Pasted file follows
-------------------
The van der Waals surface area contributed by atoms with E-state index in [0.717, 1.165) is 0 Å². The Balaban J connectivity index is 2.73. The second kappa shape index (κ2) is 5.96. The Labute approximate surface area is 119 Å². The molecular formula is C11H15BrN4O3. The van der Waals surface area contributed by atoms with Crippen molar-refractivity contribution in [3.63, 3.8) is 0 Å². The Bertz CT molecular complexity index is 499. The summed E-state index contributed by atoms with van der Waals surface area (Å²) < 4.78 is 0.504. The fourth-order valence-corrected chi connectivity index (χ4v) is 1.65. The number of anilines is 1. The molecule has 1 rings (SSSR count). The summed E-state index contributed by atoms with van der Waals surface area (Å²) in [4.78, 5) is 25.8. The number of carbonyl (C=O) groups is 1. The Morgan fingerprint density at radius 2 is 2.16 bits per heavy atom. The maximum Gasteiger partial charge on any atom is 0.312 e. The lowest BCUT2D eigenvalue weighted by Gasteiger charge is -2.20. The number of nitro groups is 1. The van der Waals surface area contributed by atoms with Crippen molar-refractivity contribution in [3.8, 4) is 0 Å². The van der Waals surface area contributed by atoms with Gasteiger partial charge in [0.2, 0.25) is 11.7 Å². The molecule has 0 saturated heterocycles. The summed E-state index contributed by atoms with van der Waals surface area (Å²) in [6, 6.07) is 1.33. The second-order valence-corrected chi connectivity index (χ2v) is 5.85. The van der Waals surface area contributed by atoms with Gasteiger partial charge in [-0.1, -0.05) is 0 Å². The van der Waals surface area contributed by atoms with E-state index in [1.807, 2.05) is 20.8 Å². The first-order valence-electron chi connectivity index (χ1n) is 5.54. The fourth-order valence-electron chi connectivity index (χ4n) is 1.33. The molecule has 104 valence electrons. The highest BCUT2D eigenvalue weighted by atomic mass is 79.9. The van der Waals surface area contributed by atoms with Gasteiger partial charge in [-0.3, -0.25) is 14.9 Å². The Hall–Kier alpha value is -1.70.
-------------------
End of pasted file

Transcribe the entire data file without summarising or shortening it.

The van der Waals surface area contributed by atoms with E-state index in [0.717, 1.165) is 0 Å². The Balaban J connectivity index is 2.73. The second kappa shape index (κ2) is 5.96. The Labute approximate surface area is 119 Å². The molecular formula is C11H15BrN4O3. The van der Waals surface area contributed by atoms with Crippen molar-refractivity contribution in [3.63, 3.8) is 0 Å². The Bertz CT molecular complexity index is 499. The summed E-state index contributed by atoms with van der Waals surface area (Å²) < 4.78 is 0.504. The fourth-order valence-corrected chi connectivity index (χ4v) is 1.65. The number of anilines is 1. The molecule has 1 rings (SSSR count). The summed E-state index contributed by atoms with van der Waals surface area (Å²) in [4.78, 5) is 25.8. The number of carbonyl (C=O) groups is 1. The Morgan fingerprint density at radius 2 is 2.16 bits per heavy atom. The maximum Gasteiger partial charge on any atom is 0.312 e. The lowest BCUT2D eigenvalue weighted by Gasteiger charge is -2.20. The number of nitro groups is 1. The van der Waals surface area contributed by atoms with Crippen molar-refractivity contribution in [3.8, 4) is 0 Å². The van der Waals surface area contributed by atoms with Gasteiger partial charge in [0.2, 0.25) is 11.7 Å². The molecule has 0 saturated heterocycles. The summed E-state index contributed by atoms with van der Waals surface area (Å²) in [6, 6.07) is 1.33. The second-order valence-corrected chi connectivity index (χ2v) is 5.85. The van der Waals surface area contributed by atoms with Gasteiger partial charge in [-0.1, -0.05) is 0 Å². The van der Waals surface area contributed by atoms with E-state index in [1.807, 2.05) is 20.8 Å². The first-order valence-electron chi connectivity index (χ1n) is 5.54. The fourth-order valence-electron chi connectivity index (χ4n) is 1.33. The molecule has 104 valence electrons. The highest BCUT2D eigenvalue weighted by atomic mass is 79.9. The van der Waals surface area contributed by atoms with Gasteiger partial charge in [-0.3, -0.25) is 14.9 Å². The Hall–Kier alpha value is -1.70.